Science for Environment Policy │ Thematic Issue 57 │ June 2017
Agri-environment schemes (AES) have been implemented throughout Europe to mitigate against the negative effects of agricultural intensification. Although these schemes have shown positive effects on the
abundance and richness of certain species and taxa, the impact of AES on reproduction of target species at the local and landscape scale is poorly understood. This large-scale study looked for the effect of selected AE measures on bumblebee reproduction. Results indicate that bumblebee reproduction is significantly higher on sown flower patches when compared to conventional management. Although the increase is most pronounced at the plot scale, higher reproduction was found in landscapes surrounding larger sown plots (at least one hectare) compared to smaller sown plots.
Agricultural intensification can result in the loss and fragmentation of habitats, leading in some cases to species decline. To mitigate these declines, the EU has established agri-environment schemes (AES), which compensate farmers for undertaking practices beneficial for biodiversity, such as maintaining existing habitats or creating new habitats.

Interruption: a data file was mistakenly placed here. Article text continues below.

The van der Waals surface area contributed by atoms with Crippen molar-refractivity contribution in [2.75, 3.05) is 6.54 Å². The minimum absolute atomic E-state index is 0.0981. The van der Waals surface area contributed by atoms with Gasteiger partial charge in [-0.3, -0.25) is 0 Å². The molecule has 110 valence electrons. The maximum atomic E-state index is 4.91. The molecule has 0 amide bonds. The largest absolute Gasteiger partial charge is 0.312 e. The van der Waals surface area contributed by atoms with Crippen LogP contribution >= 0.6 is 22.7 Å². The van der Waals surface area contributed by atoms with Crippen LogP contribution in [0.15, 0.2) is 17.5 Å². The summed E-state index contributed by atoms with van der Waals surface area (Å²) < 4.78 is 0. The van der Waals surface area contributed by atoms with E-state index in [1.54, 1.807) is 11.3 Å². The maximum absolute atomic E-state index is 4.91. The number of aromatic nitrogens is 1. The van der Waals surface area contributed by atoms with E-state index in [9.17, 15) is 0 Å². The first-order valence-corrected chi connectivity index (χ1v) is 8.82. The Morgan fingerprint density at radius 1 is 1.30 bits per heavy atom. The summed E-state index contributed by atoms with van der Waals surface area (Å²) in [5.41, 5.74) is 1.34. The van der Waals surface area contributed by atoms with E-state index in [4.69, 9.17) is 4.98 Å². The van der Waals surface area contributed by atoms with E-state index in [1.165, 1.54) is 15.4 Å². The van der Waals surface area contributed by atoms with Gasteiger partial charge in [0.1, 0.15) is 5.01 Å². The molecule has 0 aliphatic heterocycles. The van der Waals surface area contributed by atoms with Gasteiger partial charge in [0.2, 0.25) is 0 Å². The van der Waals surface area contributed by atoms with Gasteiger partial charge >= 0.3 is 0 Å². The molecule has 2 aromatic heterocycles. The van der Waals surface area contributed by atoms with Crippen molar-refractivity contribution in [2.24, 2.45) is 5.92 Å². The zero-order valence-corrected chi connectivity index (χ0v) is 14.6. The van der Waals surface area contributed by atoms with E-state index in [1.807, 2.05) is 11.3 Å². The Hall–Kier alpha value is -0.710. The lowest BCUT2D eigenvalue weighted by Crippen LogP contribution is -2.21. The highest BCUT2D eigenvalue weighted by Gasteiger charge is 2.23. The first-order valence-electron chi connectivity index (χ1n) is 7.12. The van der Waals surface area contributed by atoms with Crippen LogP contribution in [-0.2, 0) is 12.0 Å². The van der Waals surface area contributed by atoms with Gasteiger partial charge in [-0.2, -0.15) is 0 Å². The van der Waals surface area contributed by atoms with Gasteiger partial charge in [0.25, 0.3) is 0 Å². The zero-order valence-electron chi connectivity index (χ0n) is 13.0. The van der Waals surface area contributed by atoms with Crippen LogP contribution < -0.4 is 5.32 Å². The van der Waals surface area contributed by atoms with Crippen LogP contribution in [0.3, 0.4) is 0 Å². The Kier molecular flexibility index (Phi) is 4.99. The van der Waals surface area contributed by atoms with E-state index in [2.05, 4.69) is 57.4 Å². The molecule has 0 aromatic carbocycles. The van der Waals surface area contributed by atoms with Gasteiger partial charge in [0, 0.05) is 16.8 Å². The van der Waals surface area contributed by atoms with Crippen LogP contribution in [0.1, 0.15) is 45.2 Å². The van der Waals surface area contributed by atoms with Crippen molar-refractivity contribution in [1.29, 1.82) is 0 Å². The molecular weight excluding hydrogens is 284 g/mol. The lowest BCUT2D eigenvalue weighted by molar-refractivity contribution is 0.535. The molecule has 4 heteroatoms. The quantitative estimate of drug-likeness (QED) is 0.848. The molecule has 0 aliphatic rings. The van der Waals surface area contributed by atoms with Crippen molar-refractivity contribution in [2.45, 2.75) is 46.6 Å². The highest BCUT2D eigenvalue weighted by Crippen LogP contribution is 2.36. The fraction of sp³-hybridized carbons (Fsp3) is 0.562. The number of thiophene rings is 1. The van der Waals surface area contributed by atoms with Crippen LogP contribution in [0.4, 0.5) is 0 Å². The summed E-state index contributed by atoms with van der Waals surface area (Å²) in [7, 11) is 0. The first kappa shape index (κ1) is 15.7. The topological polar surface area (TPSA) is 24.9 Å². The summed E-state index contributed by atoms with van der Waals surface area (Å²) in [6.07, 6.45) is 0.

These practices have been shown to benefit a range of birds, bees and plants by increasing the number of individuals and species, but there is debate as to whether this translates into long-term benefits for biodiversity. In particular, there is limited evidence that AES have positive effects on reproduction of certain taxa (and thus the persistence of populations).
Contributing to the evidence base, this study focused on several species of bumblebees (Bombus), which play an important role as agricultural pollinators, but are now of high conservation concern due to the widespread declines in populations over recent years. The study focused on the importance of flower-rich habitats for bumblebees, more specifically, on the effect of newly sown flower mixtures on bumblebee reproduction (i.e. the abundance of males and queens, i.e. sexuals).
The researchers conducted a large-scale study across seven sites in England, with varying levels of agricultural intensity. At each site, a flower mixture (20% legume and 80% fineleaved grasses — as recommended under the AES ‘nectar flower mixture’ option under the Entry Level Stewardship (ELS) scheme in England), was sown in patches of various sizes (0.25–1ha).
The patches were established on land taken out of arable production. Control ‘patches’ were selected at each of the seven sites to represent non-crop vegetation that was typical of the area, i.e. the non-crop vegetation that would normally be available to bees in the absence of a sown flower patch or margin. Control patches were always within around 3km distance of sown patches — so that all four patches at a site were separated by an average of 3km…